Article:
It has been about 10 years since the City of Edmonton seriously began studying the concept of funding the construction of a downtown arena, and 6 years since City Council voted to approve a financial deal with the Edmonton Oilers and its billionaire owner, Daryl Katz, to construct a new arena.
But despite the years of attention paid to the new arena, not much focus was given to the arena that housed the Edmonton Oilers since 1974. When the shiny new Rogers Place arena opened downtown in 2016, there was still no real plan for the future of the old arena, now known again as Northlands Coliseum.
The implications of the Oilers move downtown was huge for the Coliseum and Northlands and a non-compete clause agreed to by the City crippled the already disadvantaged older arena. Without the revenue generated from NHL hockey games or large concerts, the Northlands organization was placed in a dire financial situation.
Better late than never, Northlands released a Vision 2020 proposal in 2016. The plan focused on the entire Northlands property and proposed the Coliseum be renovated into a six-rink hockey arena. The idea was later considered financial untenable by City Council.
City Council has since cannibalized much of the Northlands operations and voted to close the Coliseum.
Now sitting empty and unused, the question facing City Councillors meeting at City Hall this week is what to do with the closed building.
As a resident of the area (I live a 10 minute walk away from the Coliseum in the Bellevue neighbourhood), it is frustrating to feel like this area of the city was an afterthought. But while it is important to recognize past mistakes made by the City on this issue, it is also helpful to look for solutions for the future.
Community input and engagement should play a critical role in determining the future of the Coliseum and the Northlands property. But the engagement should be meaningful. Meaningless buzz-phrases, like we saw included in a recent press release from the City of Edmonton on this issue are not helpful (ie: “tap[ping] into the magnitude of the opportunity for transformation”).
Meaningful engagement is important, because residential neighbourhoods and commercial districts in the area will be directly impacted by any future plans, just as they had by the past expansion of Northlands.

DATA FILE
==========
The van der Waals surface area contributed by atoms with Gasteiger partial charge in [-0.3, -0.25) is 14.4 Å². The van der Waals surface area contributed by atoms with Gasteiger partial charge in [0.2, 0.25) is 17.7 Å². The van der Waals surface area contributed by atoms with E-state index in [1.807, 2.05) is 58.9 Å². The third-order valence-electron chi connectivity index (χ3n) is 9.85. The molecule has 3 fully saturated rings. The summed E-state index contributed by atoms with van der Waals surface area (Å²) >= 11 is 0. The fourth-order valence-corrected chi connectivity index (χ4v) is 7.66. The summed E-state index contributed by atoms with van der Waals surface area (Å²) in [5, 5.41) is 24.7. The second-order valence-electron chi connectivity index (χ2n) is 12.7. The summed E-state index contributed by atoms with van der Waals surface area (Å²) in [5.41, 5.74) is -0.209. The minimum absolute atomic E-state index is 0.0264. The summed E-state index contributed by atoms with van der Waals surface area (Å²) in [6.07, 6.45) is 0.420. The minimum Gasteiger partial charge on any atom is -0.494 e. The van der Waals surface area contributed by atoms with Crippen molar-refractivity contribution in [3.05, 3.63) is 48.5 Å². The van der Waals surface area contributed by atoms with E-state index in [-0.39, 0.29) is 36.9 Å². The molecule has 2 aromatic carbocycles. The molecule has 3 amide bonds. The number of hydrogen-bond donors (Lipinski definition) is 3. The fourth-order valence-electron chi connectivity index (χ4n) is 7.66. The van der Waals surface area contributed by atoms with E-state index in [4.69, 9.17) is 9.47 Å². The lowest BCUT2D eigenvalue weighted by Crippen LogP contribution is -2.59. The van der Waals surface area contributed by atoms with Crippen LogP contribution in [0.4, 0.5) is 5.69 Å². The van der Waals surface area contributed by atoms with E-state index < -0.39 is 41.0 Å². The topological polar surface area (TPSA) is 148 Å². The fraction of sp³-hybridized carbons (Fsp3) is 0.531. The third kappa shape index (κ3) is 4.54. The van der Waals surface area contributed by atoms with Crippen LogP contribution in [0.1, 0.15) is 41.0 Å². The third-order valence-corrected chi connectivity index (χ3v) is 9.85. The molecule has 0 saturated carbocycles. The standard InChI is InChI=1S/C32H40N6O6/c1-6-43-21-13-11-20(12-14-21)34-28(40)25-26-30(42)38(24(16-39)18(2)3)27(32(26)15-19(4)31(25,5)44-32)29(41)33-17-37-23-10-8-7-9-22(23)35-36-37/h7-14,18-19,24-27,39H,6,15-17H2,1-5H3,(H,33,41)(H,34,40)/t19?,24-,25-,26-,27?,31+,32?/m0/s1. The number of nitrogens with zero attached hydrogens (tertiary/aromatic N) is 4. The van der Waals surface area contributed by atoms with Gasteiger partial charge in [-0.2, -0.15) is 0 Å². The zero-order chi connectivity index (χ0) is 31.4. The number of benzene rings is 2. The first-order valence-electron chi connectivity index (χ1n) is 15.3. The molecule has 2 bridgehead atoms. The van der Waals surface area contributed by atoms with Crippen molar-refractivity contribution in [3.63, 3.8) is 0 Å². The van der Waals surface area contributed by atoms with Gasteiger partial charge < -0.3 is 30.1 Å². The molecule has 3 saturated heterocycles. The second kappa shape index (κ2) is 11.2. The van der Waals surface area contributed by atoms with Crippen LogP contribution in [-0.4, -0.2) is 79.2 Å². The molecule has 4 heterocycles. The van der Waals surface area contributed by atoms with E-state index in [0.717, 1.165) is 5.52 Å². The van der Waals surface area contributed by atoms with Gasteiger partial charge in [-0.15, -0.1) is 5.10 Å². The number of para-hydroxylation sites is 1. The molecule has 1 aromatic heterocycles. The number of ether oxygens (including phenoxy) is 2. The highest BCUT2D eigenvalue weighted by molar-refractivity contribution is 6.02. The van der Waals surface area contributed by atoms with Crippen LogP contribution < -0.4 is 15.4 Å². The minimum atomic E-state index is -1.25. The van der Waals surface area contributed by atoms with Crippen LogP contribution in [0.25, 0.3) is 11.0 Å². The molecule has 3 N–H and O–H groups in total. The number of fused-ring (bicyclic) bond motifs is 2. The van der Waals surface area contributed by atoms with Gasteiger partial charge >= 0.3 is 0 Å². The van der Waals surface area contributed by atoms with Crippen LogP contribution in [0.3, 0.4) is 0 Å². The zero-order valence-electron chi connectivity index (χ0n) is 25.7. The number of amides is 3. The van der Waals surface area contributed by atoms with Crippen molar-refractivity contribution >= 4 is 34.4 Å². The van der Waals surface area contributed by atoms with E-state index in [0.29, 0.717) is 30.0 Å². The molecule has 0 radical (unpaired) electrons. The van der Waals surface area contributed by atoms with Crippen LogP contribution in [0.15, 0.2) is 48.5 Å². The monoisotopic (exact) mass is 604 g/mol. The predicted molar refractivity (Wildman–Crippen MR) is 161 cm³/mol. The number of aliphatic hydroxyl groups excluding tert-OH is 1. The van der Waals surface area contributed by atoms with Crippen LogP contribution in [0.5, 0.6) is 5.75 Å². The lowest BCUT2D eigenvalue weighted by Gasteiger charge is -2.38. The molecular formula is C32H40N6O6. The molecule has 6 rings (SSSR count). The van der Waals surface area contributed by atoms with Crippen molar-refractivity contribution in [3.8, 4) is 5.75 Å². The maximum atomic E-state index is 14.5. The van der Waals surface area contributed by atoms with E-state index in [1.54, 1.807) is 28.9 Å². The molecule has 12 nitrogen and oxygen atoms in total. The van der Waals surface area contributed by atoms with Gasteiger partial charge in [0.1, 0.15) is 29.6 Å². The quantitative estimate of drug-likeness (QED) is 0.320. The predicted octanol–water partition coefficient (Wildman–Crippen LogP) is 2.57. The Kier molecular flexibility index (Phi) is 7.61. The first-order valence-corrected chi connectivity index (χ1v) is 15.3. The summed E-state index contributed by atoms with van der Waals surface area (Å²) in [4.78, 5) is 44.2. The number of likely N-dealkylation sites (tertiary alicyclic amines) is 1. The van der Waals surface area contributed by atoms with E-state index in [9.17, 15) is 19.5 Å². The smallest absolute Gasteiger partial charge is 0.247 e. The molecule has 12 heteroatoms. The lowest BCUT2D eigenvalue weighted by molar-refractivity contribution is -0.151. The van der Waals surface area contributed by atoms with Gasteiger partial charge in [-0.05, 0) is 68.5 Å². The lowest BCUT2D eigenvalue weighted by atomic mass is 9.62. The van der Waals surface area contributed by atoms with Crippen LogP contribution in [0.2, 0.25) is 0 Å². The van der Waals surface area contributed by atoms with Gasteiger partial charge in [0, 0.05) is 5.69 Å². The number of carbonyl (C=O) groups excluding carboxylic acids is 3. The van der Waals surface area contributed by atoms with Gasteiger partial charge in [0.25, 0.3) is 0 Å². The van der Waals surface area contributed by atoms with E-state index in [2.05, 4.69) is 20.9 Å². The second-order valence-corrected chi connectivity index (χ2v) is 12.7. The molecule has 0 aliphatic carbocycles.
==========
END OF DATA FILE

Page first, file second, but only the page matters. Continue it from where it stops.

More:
It was only a short 15 years ago that City Council approved the Northlands Redevelopment Plan, which allowed Northlands to bulldoze the four block single detached residential area known as West Bellevue and three blocks of North Cromdale. The 2003 Northlands ARP literally paved West Bellevue into the parking lot that sits on the west side of Wayne Gretzky Drive.
I am not sure what the best new use of the land would be, but I do not know anyone who thinks leaving the Coliseum boarded up and abandoned would be good for the neighbourhood. But an empty and abandoned lot fit for gravel and Used Car Dealerships is also not ideal.
The $15.5 million to $25 million projected cost to demolish the Coliseum may give some Councillors sticker shock, but it is pennies compared to the public funds invested into the downtown Roger Place arena.
As recent city council candidate Kris Andreychuk and University of Alberta professor John McCoy wrote in the Edmonton Journal on Oct. 20, 2017:
“Allowing the Northlands site to sit idle and empty will not only create an eyesore in a storied area of the city — the arena where we became the City of Champions — it will also stimulate a host of community-safety issues and drive away the small business owners who are the lifeblood of the community.
These are not easy times in Edmonton. But what cannot be denied is the resilience and entrepreneurial spirit of Edmontonians and their ability to find solutions to our collective challenges. Northlands is a test for the City of Edmonton and local developers — there is much at stake and we need to get it right.”